Did the F-108 or F-12 hold any real promise as operational interceptors?

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Conslaw

Senior Airman
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Jan 22, 2009
Indianapolis, Indiana USA
The USAF had two serious Mach-3 interceptor programs, the North American F-108 and the Lockheed F-12 (prototypes flying as the YF-12A). Poth programs were cancelled before operational. If either type had become operational, how do you think the planes would have evolved?
 
Both aircraft were designed against a threat, which was later found out, did not exist, that being a large Soviet Bomber force. The YF-12 was offered to the USAF after the cancellation of the XF-108. It was big and fast but was only able to perform long range, high speed intercept missions. I consider the XF-108 a contemporary of the CF-105. On paper it would have been faster and had a greater range. In hindsight, neither aircraft were necessary as the Soviet Union never produced a huge bomber force and put most of their offensive nuclear capabilities in missiles.
 
Wasn't the F-15 designed for a non existent threat? The threat that existed until that MiG-25 visited Japan and the west got a good look at it?
It's ironic to me as the Foxbat was designed to counter a nonexistent threat.
 
What an operational F-108 might have looked like:

F-108-8x.png
 
Wasn't the F-15 designed for a non existent threat? The threat that existed until that MiG-25 visited Japan and the west got a good look at it?
It's ironic to me as the Foxbat was designed to counter a nonexistent threat.
Yeas and no - the west thought the MiG-25 was a lot more capable but there was still a need for an air superiority fighter that can totally dominate any Soviet product in any environment to include "Rules of Engagement" (ROE) that may limit the aircraft from fully exploiting it's capabilities due to political situations (like Vietnam). The F-14, although a naval fighter, had the same situation.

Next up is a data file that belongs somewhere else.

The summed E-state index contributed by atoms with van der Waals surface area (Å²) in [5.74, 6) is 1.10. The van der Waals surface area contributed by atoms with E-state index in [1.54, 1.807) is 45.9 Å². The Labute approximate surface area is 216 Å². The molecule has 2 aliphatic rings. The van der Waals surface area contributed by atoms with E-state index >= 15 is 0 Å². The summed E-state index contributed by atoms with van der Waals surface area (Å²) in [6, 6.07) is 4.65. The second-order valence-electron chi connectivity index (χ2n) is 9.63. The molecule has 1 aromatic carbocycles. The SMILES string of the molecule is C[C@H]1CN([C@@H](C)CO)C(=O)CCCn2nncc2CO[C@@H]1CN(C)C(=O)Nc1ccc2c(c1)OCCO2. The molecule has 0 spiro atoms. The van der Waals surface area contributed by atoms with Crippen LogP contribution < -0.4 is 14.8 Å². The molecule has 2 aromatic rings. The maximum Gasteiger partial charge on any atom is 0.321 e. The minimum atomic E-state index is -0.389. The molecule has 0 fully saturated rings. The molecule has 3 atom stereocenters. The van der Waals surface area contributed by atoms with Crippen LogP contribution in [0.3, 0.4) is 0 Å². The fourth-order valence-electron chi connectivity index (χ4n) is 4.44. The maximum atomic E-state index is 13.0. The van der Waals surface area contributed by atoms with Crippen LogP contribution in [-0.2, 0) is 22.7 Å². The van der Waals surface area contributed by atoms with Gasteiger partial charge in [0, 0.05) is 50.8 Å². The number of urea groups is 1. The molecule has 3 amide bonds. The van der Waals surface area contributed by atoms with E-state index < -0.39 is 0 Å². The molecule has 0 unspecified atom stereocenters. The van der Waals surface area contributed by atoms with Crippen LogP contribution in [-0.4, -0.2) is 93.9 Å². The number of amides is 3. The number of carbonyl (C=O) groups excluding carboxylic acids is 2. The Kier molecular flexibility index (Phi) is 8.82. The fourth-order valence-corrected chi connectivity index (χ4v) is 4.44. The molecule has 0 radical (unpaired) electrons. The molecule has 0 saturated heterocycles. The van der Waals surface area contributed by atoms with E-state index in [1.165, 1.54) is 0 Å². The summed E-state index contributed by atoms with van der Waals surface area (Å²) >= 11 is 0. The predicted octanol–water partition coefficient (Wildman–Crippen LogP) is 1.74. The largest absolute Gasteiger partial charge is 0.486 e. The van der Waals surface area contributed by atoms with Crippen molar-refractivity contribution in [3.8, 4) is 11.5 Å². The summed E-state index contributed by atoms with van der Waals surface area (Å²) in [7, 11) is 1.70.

If either had entered operational service I presume they would have ended up serving instead of the likes of F-106s, so in Air Defense Command / Aerospace Defense Command and Air National Guard units. I wonder if there would have been a chance of Candaian ones as well?
 
If either had entered operational service I presume they would have ended up serving instead of the likes of F-106s, so in Air Defense Command / Aerospace Defense Command and Air National Guard units. I wonder if there would have been a chance of Candaian ones as well?
Well the CF-105's demise had a lot of politics involved and the program was in the bulls-eye of its opponents years before the first one was built. In it's day, the CF-105 was one of the most advanced combat aircraft in the world, so when the Diefenbaker Government killed it, many people were upset. When the F-108 program was cancelled, there was hardly a peep.
 
The F-15 was also built not just to counter the MiG-25, but to "one-up" the MiG-23 Flogger.

Yes... we didn't just have "Foxbat Fright"... we also had "Frogger Fever"!

Many people now compare the Flogger to the F-4 Phantom II as "near-equals save for avionics"- at the time we didn't understand just how behind the Soviets were in avionics, and considered the MiG-23 (first flight in 1967, just like the public showing of the MiG-25) to be better than the F-4!

It is NEVER a good idea to deliberately go to war with equal equipment to your foe... you always try to show up with better and hope you can afford enough of them, and the Soviets were looking like they were going to build a lot of Floggers, so either we needed to put an improved F-4* back into production (bad idea) or come up with a new air-superiority fighter that was significantly better than the Flogger or F-4.

The F-X program that had started in 1965 as a F-100/etc replacement just got the USAF the A-7 (they had wanted something like the F-5E), and was extended in 1966 to produce an F-4 replacement. This was better than the MiG-23, but not quite good enough to counter what we in 1967 believed the MiG-25 to be, so a redefinition for an even better (and more-expensive) air-superiority aircraft was ordered.